As I had mentioned the other day, I’d been doing some reading while working, and one of the things they have available for reading are old issues of magazines, such as Cooking Light. In the March issue of the magazine, there is a recipe that piqued my interest – Risotto with Italian Sausage, Caramelized Onions and Bitter Greens. I actually went through the effort of manually writing the recipe down by hand; of course, I then found out that I could print it, but it actually was cool being able to cook off of your own handwriting. 😉
Anyway, before I could actually get to the business of cooking the food, I had to gather some of the ingredients; specifically the sausage, shallots, wine, cheese and arugula. I also had to go to my bank to deposit my paycheck. Now, unlike most people, I have to travel 18 miles to get to the bank (something that I’m going to get sorted out sooner rather than later), so I decided that I’d stop at an Aldi that is right in the neighborhood of my bank.
I go around the store, find the stuff I came there for, along with some other provisions for the week ahead (and the months ahead, considering that I got table salt 😉 ), and head into the checkout line. Now, if you’re not aware of their policies there, you cannot use a credit card to pay your bills – it saves them money in having to pay credit card fees. However, you can use a debit card, and that was the plan that I tried out.
It didn’t work. I tried it three times, and all three times I saw the message “300 – Denied” – the clerk said that she was seeing an error that the card was an unrecognised card. Fortunately, she could just set aside my order, and allowed me to go to the ATM to get cash. Thus begins the next part of the adventure – finding a low or no-fee ATM to use (now that I think about it, I could have just run down to my bank and used the ATM there as it took longer to do what I did instead of just running those 6 blocks or so). Anyway, I try the first bank which is across the street; this is the same bank that has branches in just about every grocery store in the area, and at those, their convenience charge is $1.50 – not at this one though. They wanted $2.50 to use the drive-up machine. No deal I though, so I went to the grocery store across the street, and settled for paying $2.00 to get money out of the bank, and went back to Aldi to pay for my shopping ($18.95 – most expensive item, white wine – $2.99 for 750mL).
The next step should have been quite easy – go to the normal grocery store and pick up the rest of the ingredients. However, thanks to the bizarre setup of the store, I wound up spending so long in there that I got the call I had been waiting for – one from my mom wondering as to where I was. As it had happened, I had finally found where they had the grated cheeses (in the dairy case – at the very far back end of the store, and hidden at that). The redeeming news of it all is that I did get quite a bit of walking done – shoulda brought my pedometer. 😉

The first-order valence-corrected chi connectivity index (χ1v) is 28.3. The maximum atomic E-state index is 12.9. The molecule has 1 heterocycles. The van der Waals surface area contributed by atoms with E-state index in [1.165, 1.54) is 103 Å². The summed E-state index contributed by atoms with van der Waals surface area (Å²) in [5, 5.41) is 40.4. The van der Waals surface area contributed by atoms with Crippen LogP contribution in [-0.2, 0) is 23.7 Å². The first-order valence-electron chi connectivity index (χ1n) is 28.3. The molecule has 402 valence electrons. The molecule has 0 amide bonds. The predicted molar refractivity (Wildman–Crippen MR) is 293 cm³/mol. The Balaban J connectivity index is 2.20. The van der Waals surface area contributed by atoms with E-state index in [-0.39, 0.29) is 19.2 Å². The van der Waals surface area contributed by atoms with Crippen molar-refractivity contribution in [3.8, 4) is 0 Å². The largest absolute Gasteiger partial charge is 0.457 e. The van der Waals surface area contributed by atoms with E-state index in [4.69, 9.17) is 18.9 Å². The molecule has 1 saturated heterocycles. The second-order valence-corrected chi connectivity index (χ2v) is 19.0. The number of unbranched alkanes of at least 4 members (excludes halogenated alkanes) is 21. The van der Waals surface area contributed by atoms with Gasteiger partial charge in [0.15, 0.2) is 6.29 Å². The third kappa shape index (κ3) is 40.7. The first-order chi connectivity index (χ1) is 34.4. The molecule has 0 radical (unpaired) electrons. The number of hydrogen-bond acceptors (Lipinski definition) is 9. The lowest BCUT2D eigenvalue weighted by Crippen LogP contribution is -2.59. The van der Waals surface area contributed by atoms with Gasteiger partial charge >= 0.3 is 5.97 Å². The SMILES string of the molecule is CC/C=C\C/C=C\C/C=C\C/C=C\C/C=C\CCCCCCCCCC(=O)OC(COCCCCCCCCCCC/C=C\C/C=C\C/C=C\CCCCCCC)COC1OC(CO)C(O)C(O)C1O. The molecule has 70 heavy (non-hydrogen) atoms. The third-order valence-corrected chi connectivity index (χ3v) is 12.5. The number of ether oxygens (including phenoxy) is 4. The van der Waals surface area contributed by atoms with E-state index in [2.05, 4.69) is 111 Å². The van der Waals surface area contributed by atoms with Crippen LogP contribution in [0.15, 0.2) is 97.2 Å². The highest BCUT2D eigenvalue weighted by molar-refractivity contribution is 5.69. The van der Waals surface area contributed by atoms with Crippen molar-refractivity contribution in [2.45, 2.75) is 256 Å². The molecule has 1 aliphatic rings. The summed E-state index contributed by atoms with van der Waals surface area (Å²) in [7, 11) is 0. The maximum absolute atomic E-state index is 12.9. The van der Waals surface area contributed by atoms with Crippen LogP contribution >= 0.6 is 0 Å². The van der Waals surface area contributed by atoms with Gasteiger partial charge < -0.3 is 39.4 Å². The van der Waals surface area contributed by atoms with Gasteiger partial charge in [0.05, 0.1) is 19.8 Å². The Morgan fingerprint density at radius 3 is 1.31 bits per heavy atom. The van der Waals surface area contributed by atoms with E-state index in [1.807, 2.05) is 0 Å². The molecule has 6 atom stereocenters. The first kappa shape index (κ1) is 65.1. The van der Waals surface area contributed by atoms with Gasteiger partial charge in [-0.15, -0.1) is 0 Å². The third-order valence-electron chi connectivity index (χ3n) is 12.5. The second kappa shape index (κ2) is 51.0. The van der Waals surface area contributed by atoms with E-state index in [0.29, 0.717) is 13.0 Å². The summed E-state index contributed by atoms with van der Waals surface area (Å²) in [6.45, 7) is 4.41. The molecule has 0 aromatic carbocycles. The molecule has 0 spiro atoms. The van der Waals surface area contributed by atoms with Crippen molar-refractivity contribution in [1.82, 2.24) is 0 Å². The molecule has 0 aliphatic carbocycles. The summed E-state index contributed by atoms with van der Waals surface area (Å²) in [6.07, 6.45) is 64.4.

Now, on to the cooking!
I should note from the outset that I used slightly different ingredients to the list set out by the recipe, mostly due to not having the exact items, and not finding the exact items. I used regular chicken broth (4 cubes of bullion and 5 cups of water to match the order they have in the recipe, which I now realize should have only been 4½ cups…I think that much evaporated out of the pan while it was simmering), along with regular Italian Sausage.
It all started by sauteing chopped onion and sugar until it was brown; I didn’t get it fully browned, but trying a bit of the mixture while it was sitting, it didn’t taste too bad.
Then, the next step was to take the onion out and fry up some Italian Sausage (the recipe calls for sweet, and I believe mild is the same thing); you could also just buy some Italian seasoned sausage from the store (the stuff you use for pizza) and use the sausage which has had the skin removed (not as bad as I thought it would be). You simply crumble it up when it’s frying –
Then the tiring part of the cooking begins where you have to stand over the pan, stirring it constantly while you add the rice, shallots, and the liquid (you can’t add it all at once, because it has to be completely absorbed before you can add more). I think the reason for the constant stirring is that you don’t want to let the mixture sit still for a long time and allow the liquid to evaporate out.
The next couple of pictures show how much the consistency of it changed in the 20 or so minutes that I was stirring it up. It’s hard to believe that, when you look at the final product, it was only 1 cup of rice that was put in, but that’s all that was called for.
Just after adding the first of the liquid – 1/3 cup wine.
About 8 minutes in; note how much more pan is covered.
After 15 minutes, look at how big the grains of rice have become.
After getting the liquid put in, the next step was to put in the arugula, onions and some lemon zest (though i think that could have been done without; I’m not a fan of the zest of citrus), along with some of the infamous romano cheese that I had such a hard time finding. Since the whole pot was still very warm, the greens wilted right down and almost melted into the rest of the dish.
As far as how it was received – I liked it, but it did have a bit of too much of a lemony flavor to it, probably due to the zest of the lemon, but it was certainly an interesting dish – and now that I know that the rice we’ve had for quite a long time is still good – one that I wouldn’t mind to try again, but this time with different ingredients. I didn’t mention the cheese being added to my mom, but she didn’t mind it either as far as I can tell. 🙂
I think risotto is one of those very versatile recipes that you can do a ton of stuff with. Who knows, I might be making risotto every week now. 😉